If Life Gives You a Lemon …
The majority of RVs are well built and reliable. Most will give years of enjoyment to their owners with only routine and expected repairs.
Unfortunately, there are some RVs (both motorhomes and trailers) that cause nothing but nightmares for their owners. It is not hard to find a fellow traveler with the story of at least one example of a “lemon” to look out for. Problems can occur with any product we purchase, but when you shell out $100,000 for a motorhome that spends more time in the service bay than it does on the road, it can be a very frustrating experience.
It can be very difficult to pick out the lemons from the rest of the crop, as the rigs that turn out to be major headaches start their life looking just as new and shiny as any other quality RV. Lemons are not limited to any one manufacturer; you will find reports of them in all classes of RVs, from the least expensive trailer up to the most expensive luxury bus conversion.
If you buy a new RV and within a short period it has spent a good part of its young life in the repair shop, you may start to suspect that you have purchased a defective rig — a lemon. There are stories of RVs that spent more than 400 days in a period of two years in the shop for repairs. With some persistence, these RV owners were able to recoup the full purchase price of their RV plus any costs they incurred for repairs, lodging, and the costs of legal help if needed.
If you are not a good record keeper, it is important that you learn to be one when you buy an RV. Not only will you need to keep good records of your warranty information, but it is also very important to keep records of all service and repairs done to the rig. If you should have to make a claim under the “lemon law,” this documentation will become your number-one piece of evidence to prove that the RV is defective. Make copies of all service transactions and keep the originals in a safe place.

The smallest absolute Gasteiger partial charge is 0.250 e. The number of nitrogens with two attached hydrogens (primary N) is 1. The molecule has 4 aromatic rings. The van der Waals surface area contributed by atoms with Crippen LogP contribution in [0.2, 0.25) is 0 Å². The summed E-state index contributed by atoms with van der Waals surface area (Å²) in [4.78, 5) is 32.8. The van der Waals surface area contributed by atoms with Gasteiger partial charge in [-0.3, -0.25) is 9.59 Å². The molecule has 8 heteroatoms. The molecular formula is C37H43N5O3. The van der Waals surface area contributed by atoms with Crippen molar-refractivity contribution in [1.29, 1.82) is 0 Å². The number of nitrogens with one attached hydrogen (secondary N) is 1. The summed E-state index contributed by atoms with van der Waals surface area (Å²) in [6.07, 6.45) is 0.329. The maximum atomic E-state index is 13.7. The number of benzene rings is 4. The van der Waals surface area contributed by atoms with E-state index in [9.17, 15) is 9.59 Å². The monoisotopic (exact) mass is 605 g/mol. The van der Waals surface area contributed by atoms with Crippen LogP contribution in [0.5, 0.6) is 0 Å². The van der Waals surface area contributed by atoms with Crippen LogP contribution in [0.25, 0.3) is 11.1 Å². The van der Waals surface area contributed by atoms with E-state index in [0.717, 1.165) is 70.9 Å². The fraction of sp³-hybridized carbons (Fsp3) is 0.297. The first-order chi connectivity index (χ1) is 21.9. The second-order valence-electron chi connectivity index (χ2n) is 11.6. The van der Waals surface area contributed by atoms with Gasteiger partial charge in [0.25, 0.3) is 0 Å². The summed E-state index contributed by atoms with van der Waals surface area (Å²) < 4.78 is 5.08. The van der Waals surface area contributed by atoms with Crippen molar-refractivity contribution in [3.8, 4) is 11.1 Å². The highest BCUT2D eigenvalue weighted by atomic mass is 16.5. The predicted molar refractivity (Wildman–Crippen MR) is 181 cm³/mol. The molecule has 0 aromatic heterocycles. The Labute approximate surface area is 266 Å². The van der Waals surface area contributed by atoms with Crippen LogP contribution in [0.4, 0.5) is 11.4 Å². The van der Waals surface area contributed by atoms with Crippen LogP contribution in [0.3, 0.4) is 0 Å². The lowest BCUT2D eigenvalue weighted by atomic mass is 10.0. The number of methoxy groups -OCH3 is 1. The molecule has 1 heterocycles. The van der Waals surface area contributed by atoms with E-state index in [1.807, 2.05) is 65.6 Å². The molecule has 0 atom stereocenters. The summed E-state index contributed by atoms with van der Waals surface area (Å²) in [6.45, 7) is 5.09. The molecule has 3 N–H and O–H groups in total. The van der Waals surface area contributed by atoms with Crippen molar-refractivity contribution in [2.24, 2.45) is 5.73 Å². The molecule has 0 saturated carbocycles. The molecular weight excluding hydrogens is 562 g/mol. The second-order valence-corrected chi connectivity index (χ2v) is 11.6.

Along with documentation of service records and maintenance, keep records of all phone calls and correspondence you have with your RV dealer or manufacturer. Get names and numbers, and record the exact time and date with a synopsis of the conversation. If the person you are talking to agrees, you can record the conversation.
As a consumer, what legal protection do you have when buying an RV? The Magnuson-Moss Warranty Act is a federal law that provides protection when you buy any product that costs $25 or more and comes with a written warranty. Its purpose is to ensure that repairs and/or replacement for defective products is performed within a reasonable period. If a product is covered by a written warranty, and any part of the product (or the product itself) is defective and cannot be fixed after a reasonable opportunity, the warrantor must permit the buyer either a refund or replacement or provide the buyer with monetary damages as compensation for the warrantor's failure to perform. Most states also have laws that offer the consumer protection from monetary loss due to defective products. Some states such as California have enacted more stringent warranty provisions than the federal act.
In some cases, you may have to hire a lawyer to help you. If you do and you are found to have a defective RV, the judgment should include coverage of the legal fees.
I hope you will not have any problems with your RV, and even if you do have problems, it is possible that your dealer and the manufacturer will do their best to make things right. They realize that RV owners are a very sharing group, and if they are unhappy with their rig or with the service they receive, they will gladly share that information with other potential customers.